Castle Valley Comments – Aug. 1, 2019

Thirty-five years ago this week, this column reported on a fire in Castle Valley which was reported to Castle Valley Fire Chief John McGann at his home. Children who lived near the end of Shafer Lane spotted a fire in a storage shed on the campus of the Castle Valley Institute (now the DayStar Adventist Academy) and called the telephone operator to report the fire. The operator, who apparently thought it was a prank call, either hung up on the oldest daughter who made the call or maybe put her on hold, but either way, the kids decided to go to Plan B. They ran a quarter-mile down the road to Chief McGann’s home to report the fire personally. The fire was quickly extinguished as a result of the children’s quick action.

The children were honored by the fire department a few days later and were presented with awards and badges and got to ride in a fire engine and put out a “fire” for their good deed. McGann explained to them that the quickest way to report a fire was to call the sheriff’s dispatch office and they would notify the fire department through pagers, which are worn by fire department members. Little red telephone stickers with the sheriff’s dispatch phone number were available from the fire department to report emergencies at that time since the 9-1-1 system had not yet been instituted in Grand County.

Some of the Castle Valley children play in the water, which was provided by an engine from the Castle Valley Fire Department. The children meet every Friday morning for a story hour at the Castle Valley Library. The spray of water provided relief from the hot summer day. Courtesy photo

Last week, 35 years after the fire incident, the fire department was again involved with children. This time it was to spray water on the lawn behind the library for the kids to run through on that hot July day. Librarian Jenny Haraden regularly presents a weekly story hour at the library and she read a story about fire departments before ushering the kids outside to a waiting fire engine with a water cannon mounted on the bumper. Fireman Greg Halliday was operating the nozzle controls from the cab of the truck and covered the lawn with a fine fog spray much to the delight of most of the kids. Some of the more timid kids got a little individual attention. Halliday, a big kid himself, also managed to spray some of the parents who were huddled behind a tree, but Haraden, who set the example for the kids, got totally soaked.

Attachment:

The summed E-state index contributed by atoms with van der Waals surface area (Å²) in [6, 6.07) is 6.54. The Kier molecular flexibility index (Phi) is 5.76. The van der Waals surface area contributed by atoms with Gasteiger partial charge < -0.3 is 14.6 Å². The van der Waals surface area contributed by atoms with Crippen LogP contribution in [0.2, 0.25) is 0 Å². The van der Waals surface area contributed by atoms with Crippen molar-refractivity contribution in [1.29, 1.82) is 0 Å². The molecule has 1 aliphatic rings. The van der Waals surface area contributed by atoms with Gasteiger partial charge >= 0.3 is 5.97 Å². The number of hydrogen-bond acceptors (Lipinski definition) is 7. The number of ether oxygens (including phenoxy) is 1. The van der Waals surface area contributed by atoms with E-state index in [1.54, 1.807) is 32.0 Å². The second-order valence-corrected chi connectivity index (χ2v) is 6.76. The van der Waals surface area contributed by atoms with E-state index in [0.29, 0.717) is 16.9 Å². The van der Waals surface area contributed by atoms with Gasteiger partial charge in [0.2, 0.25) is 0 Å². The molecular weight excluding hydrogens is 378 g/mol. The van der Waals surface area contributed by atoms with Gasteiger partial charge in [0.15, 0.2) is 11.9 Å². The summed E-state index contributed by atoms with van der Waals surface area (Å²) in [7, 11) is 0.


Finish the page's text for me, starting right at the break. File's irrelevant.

It was with some mixed emotions when Pat and I said our good-byes to our grandson Braxten Pierce last Sunday evening in Moab as he sets out on a new chapter of his life. Braxten has been called to serve as a missionary for the Church of Jesus Christ of Latter-day Saints. He will be serving in the African countries of Botswana and Namibia for the next 24 months. He will first go to a missionary training center in South Africa for several weeks before going to his assigned areas. It is with some relief to know that the Republic of Botswana enjoys Africa’s most stable democratic government, and the Republic of Namibia also looks pretty safe and seems to rely on tourism to partially support the economy. Maybe we can send them some of our tourists to help boost their economy. Anyway, having him going half a world away is a little worrisome but I’m sure he will adapt to their customs and he will come to enjoy and embrace the people of those countries.

When his sister, Alexa and her husband Jacob, return to school in Logan later this month we won’t have any grandchildren close by to hang out with. Pat and I have followed them for years when they participated in various activities and sporting events around the state and we will miss that. But what seems weird is that when Alexa leaves for college, Brian and Rhondelle will be empty-nesters, which makes Pat and me feel really old.


Besides having large crops of apricots and other fruit this year, there is another crop maturing that is not so desirable. Apparently there are large batches of goat heads along the sides of the roads in the valley. I used to call them puncture vines years ago as a kid in California, and if I wasn’t careful they would flatten a bicycle tire very quickly. There have been reports of the evil plant on Amber Lane and Bailey Lane but they are probably everywhere. People are asked to shovel them up along their streets and put them in a garbage sack so as not to spread the thorns.